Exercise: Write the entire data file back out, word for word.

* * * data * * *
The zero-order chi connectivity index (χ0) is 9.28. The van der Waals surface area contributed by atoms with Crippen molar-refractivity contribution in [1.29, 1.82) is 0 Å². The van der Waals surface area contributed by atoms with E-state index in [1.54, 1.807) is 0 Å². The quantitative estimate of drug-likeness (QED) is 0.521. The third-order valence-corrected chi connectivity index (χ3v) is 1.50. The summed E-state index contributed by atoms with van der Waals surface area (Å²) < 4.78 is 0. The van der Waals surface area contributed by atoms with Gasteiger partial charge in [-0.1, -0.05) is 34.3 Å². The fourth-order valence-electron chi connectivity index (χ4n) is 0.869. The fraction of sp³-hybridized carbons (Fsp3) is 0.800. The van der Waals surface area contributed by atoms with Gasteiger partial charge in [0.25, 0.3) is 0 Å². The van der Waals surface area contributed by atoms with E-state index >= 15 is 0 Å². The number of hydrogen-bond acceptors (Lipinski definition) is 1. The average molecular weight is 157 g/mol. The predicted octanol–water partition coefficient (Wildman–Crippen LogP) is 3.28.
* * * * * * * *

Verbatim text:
The zero-order chi connectivity index (χ0) is 9.28. The van der Waals surface area contributed by atoms with Crippen molar-refractivity contribution in [1.29, 1.82) is 0 Å². The van der Waals surface area contributed by atoms with E-state index in [1.54, 1.807) is 0 Å². The quantitative estimate of drug-likeness (QED) is 0.521. The third-order valence-corrected chi connectivity index (χ3v) is 1.50. The summed E-state index contributed by atoms with van der Waals surface area (Å²) < 4.78 is 0. The van der Waals surface area contributed by atoms with Gasteiger partial charge in [-0.1, -0.05) is 34.3 Å². The fourth-order valence-electron chi connectivity index (χ4n) is 0.869. The fraction of sp³-hybridized carbons (Fsp3) is 0.800. The van der Waals surface area contributed by atoms with Gasteiger partial charge in [0.25, 0.3) is 0 Å². The van der Waals surface area contributed by atoms with E-state index >= 15 is 0 Å². The number of hydrogen-bond acceptors (Lipinski definition) is 1. The average molecular weight is 157 g/mol. The predicted octanol–water partition coefficient (Wildman–Crippen LogP) is 3.28.